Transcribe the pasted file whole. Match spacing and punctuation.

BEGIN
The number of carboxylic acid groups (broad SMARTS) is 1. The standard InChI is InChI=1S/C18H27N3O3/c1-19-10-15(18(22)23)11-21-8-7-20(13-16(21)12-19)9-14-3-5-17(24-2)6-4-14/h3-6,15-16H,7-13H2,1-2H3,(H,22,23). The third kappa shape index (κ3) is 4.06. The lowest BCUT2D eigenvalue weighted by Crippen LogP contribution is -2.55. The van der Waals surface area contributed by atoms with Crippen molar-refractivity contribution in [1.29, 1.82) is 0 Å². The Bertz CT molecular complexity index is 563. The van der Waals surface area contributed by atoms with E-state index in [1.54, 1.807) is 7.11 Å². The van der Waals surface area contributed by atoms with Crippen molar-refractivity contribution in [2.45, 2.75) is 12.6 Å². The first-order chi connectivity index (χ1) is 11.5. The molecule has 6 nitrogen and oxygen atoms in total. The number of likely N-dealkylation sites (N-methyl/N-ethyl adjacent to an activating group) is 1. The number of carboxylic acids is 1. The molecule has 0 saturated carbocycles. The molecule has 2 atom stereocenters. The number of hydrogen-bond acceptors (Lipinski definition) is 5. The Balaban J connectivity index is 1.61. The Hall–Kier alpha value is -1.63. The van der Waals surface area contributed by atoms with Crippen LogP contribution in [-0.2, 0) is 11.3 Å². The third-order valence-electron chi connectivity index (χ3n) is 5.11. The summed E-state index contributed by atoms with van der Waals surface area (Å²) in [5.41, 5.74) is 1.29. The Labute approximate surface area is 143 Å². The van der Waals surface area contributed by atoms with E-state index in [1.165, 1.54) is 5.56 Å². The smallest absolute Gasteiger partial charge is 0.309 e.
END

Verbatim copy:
The number of carboxylic acid groups (broad SMARTS) is 1. The standard InChI is InChI=1S/C18H27N3O3/c1-19-10-15(18(22)23)11-21-8-7-20(13-16(21)12-19)9-14-3-5-17(24-2)6-4-14/h3-6,15-16H,7-13H2,1-2H3,(H,22,23). The third kappa shape index (κ3) is 4.06. The lowest BCUT2D eigenvalue weighted by Crippen LogP contribution is -2.55. The van der Waals surface area contributed by atoms with Crippen molar-refractivity contribution in [1.29, 1.82) is 0 Å². The Bertz CT molecular complexity index is 563. The van der Waals surface area contributed by atoms with E-state index in [1.54, 1.807) is 7.11 Å². The van der Waals surface area contributed by atoms with Crippen molar-refractivity contribution in [2.45, 2.75) is 12.6 Å². The first-order chi connectivity index (χ1) is 11.5. The molecule has 6 nitrogen and oxygen atoms in total. The number of likely N-dealkylation sites (N-methyl/N-ethyl adjacent to an activating group) is 1. The number of carboxylic acids is 1. The molecule has 0 saturated carbocycles. The molecule has 2 atom stereocenters. The number of hydrogen-bond acceptors (Lipinski definition) is 5. The Balaban J connectivity index is 1.61. The Hall–Kier alpha value is -1.63. The van der Waals surface area contributed by atoms with Crippen LogP contribution in [-0.2, 0) is 11.3 Å². The third-order valence-electron chi connectivity index (χ3n) is 5.11. The summed E-state index contributed by atoms with van der Waals surface area (Å²) in [5.41, 5.74) is 1.29. The Labute approximate surface area is 143 Å². The van der Waals surface area contributed by atoms with E-state index in [1.165, 1.54) is 5.56 Å². The smallest absolute Gasteiger partial charge is 0.309 e.